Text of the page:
3.MERS-CoV: Middle East respiratory syndrome–related coronavirus, or EMC/2012, is the virus that causes Middle East respiratory syndrome. It is a species of coronavirus which infects humans, bats, and camels. Middle East respiratory syndrome (MERS) is a viral respiratory disease caused by a novel coronavirus (Middle East respiratory syndrome coronavirus, or MERS‐CoV) that was first identified in Saudi Arabia in 2012. Typical MERS symptoms include fever, cough and shortness of breath. Pneumonia is common, but not always present. Gastrointestinal symptoms, including diarrhoea, have also been reported. Some laboratory-confirmed cases of MERS-CoV infection are reported as asymptomatic, meaning that they do not have any clinical symptoms, yet they are positive for MERS-CoV infection following a laboratory test. Most of these asymptomatic cases have been detected following aggressive contact tracing of a laboratory-confirmed case.

4. Acute Respiratory Disease Syndrome (ARDS):-

Acute respiratory distress syndrome (ARDS) occurs when fluid builds up in the tiny, elastic air sacs (alveoli) in your lungs. The fluid keeps your lungs from filling with enough air, which means less oxygen reaches your bloodstream. This deprives your organs of the oxygen they need to function.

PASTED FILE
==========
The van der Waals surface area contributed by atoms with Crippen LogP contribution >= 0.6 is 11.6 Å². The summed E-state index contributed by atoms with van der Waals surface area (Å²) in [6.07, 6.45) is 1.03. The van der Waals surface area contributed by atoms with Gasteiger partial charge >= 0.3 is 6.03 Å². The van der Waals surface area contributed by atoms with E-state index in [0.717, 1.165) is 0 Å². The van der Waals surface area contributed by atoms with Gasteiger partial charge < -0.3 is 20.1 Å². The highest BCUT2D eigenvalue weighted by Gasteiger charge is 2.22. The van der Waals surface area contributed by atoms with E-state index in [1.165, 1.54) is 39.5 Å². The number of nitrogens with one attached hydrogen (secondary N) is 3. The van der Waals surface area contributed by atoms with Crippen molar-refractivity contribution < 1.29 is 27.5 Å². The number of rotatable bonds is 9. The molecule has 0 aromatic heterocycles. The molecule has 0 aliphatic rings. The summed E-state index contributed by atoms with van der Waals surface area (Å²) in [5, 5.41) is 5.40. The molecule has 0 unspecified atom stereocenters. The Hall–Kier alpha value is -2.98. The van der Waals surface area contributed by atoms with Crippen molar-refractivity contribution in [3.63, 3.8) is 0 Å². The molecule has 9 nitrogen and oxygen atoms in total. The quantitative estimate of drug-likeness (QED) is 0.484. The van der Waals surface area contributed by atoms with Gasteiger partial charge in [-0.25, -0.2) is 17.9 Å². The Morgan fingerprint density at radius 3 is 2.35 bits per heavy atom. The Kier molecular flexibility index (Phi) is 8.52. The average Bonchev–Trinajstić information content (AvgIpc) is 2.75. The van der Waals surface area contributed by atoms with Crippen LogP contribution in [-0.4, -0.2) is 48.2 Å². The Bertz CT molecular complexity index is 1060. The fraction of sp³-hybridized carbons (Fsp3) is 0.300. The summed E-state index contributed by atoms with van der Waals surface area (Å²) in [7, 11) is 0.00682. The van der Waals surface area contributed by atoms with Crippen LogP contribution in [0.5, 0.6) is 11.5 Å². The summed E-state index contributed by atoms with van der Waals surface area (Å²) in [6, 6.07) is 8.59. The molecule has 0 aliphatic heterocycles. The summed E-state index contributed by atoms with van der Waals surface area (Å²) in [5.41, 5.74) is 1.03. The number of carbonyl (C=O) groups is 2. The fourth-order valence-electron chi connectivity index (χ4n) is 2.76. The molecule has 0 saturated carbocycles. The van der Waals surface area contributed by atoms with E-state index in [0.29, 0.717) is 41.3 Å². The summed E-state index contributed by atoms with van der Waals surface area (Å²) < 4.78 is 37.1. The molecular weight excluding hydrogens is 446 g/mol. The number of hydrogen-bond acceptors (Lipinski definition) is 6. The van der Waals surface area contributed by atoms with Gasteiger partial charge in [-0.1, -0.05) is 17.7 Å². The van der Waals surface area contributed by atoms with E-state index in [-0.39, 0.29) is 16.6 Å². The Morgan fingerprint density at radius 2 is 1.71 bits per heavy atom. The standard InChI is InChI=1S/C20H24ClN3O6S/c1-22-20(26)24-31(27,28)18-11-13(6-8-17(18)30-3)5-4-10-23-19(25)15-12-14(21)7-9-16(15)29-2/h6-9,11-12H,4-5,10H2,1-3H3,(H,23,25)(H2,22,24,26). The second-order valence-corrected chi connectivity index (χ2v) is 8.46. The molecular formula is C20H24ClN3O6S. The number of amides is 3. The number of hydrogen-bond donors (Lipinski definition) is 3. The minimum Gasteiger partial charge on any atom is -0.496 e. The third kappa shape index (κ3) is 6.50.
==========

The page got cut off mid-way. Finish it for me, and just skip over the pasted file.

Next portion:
5. Dyspnea:-

Shortness of breath — known medically as dyspnea — is often described as an intense tightening in the chest, air hunger, difficulty breathing, breathlessness or a feeling of suffocation. Very strenuous exercise, extreme temperatures, obesity and higher altitude all can cause shortness of breath in a healthy person.

6.The term risk perception refers to an individual’s subjective view of objective risks in the outside world. This concept emphasizes the influence on cognition caused by experience gained from both an individual’s intuitive judgment and subjective feelings.4 Risk perception can also be defined as the subjective feeling of the public and the integration of individual feelings based on objective factors such as risk communication.

7. reproduction number (Rℴ):-

In epidemiology, the basic reproduction number, or basic reproductive number, denoted R_{0}, of an infection is the expected number of cases directly generated by one case in a population where all individuals are susceptible to infection. The definition assumes that no other individuals are infected or immunized. R0 tells you the average number of people who will contract a contagious disease from one person with that disease. It specifically applies to a population of people who were previously free of infection and haven’t been vaccinated.

8. social amplification risk framework (SARF): The Social Amplification/Attenuation of Risk Framework (SARF) is an established theoretical tool for understanding how risks are perceived, interpreted, and amplified or attenuated as they are communicated throughout a society